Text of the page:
At the location 28, the manager of the bingo session can set up the bingo session to include a series of bingo games to be played during the session. The games are identified sequentially. Some of the games are full games that is all of the numbers are required to be marked in the card before the bingo game is won. In some games a pattern smaller than the entire field of twenty four numbers on the card is required to be marked in order to win. The manager can therefore select which games of the series are to be full games and which games are to be pattern games and this selection can be made in accordance with the requirements of the particular manager rather than as a set structure due to restrictions in the system. In addition the manager can select the number of bingo cards to be printed on a bingo paper or, alternatively can use sufficient paper from stock to constitute the inventory of a particular session or game.
Further the manager can customize the printed bingo cards by the addition of advertising information indicated schematically in FIGS. 1 and 2 at 31. Such advertising information can be in the form of coupons which the player can cut out and utilize for reductions in costs by the supplier of the advertising. The sale of such advertising and the collection of moneys from the advertisers for printing of the advertising can defray the cost of the printing paper or can lead to a profit which is additional to the conventional profits available from the bingo session.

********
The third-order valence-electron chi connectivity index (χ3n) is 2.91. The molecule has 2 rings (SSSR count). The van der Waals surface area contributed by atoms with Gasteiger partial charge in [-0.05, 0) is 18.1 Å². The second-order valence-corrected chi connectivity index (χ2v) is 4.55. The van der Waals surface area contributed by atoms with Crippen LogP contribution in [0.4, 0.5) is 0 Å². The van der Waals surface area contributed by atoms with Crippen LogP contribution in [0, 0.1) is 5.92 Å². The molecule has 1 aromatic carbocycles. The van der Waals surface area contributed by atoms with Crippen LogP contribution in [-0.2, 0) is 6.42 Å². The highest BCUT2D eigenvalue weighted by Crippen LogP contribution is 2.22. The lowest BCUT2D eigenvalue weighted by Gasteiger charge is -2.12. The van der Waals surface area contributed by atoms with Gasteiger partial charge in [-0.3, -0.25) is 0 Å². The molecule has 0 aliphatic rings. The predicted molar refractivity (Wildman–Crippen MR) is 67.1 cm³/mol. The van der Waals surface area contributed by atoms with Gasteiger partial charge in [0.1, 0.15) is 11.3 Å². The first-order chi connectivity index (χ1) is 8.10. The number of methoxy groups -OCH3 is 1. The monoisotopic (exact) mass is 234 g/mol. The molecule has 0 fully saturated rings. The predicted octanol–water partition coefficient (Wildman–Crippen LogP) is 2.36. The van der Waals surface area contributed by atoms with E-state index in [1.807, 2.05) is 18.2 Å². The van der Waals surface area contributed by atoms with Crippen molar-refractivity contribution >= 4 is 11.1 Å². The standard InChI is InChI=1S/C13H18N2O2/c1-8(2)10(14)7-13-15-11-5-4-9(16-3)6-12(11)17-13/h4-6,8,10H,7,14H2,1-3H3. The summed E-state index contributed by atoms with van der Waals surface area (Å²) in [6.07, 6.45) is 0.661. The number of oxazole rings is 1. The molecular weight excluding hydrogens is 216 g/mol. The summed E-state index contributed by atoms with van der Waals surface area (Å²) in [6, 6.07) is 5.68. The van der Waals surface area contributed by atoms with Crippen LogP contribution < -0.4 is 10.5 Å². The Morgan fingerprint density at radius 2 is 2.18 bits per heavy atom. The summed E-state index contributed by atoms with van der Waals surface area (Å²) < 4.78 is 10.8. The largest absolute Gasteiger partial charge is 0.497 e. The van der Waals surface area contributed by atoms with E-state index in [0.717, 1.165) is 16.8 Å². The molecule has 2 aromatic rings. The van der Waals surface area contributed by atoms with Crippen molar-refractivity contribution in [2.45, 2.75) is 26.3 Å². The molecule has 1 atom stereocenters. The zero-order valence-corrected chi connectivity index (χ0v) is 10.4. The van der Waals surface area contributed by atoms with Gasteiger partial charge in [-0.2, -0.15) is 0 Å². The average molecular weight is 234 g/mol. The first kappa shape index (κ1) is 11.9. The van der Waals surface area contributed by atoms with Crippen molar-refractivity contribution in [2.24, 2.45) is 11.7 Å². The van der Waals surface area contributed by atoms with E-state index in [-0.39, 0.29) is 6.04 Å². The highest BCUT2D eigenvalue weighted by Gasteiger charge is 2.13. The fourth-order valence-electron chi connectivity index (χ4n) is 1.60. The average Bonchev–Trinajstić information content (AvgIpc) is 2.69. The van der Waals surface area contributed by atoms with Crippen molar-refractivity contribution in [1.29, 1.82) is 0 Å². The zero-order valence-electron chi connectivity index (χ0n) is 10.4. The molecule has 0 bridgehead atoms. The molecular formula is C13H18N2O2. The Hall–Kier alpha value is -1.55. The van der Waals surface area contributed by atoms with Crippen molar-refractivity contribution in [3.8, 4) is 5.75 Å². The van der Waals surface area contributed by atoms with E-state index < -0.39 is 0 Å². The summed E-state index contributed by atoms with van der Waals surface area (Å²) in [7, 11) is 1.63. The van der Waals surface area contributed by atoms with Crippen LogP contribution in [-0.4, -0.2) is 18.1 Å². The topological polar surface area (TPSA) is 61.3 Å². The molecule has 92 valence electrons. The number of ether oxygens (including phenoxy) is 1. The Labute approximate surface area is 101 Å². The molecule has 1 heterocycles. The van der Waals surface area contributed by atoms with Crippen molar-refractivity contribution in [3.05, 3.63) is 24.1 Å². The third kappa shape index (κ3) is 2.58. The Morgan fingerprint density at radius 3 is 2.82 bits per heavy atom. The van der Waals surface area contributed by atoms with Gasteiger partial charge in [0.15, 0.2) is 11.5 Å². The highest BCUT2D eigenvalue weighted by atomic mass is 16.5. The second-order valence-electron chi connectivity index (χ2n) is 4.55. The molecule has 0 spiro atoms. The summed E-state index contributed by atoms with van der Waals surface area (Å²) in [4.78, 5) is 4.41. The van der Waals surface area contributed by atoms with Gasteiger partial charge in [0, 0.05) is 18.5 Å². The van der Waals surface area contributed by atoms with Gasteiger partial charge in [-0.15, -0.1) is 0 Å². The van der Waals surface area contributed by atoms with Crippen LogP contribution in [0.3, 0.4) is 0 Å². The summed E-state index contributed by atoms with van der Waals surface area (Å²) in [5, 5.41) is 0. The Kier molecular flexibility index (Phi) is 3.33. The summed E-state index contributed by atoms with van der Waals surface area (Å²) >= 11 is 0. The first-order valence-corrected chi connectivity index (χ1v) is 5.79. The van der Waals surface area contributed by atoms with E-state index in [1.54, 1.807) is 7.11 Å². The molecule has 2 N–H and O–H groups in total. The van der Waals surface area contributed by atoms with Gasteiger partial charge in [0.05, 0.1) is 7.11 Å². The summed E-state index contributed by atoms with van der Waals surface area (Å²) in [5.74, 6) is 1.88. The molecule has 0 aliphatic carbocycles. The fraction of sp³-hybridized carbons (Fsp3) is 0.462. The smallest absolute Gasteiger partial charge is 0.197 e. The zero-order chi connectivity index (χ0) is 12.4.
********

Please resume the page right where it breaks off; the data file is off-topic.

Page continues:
The manager can select the books to be printed that is the association of the different games of the session which are put together to form a book.
The manager can select special books to be printed for example "Gold books" in which the winnings in each game are increased subject to an increased cost for the book.
The selections are introduced into the computer using the manual input in a conventional menu driven system so that all the above variables are selected in accordance with the manager's requirements. In most cases, the selection once entered is maintained constant for all further sessions to avoid confusion to the customers and to avoid changing the inventory of printed books and cards.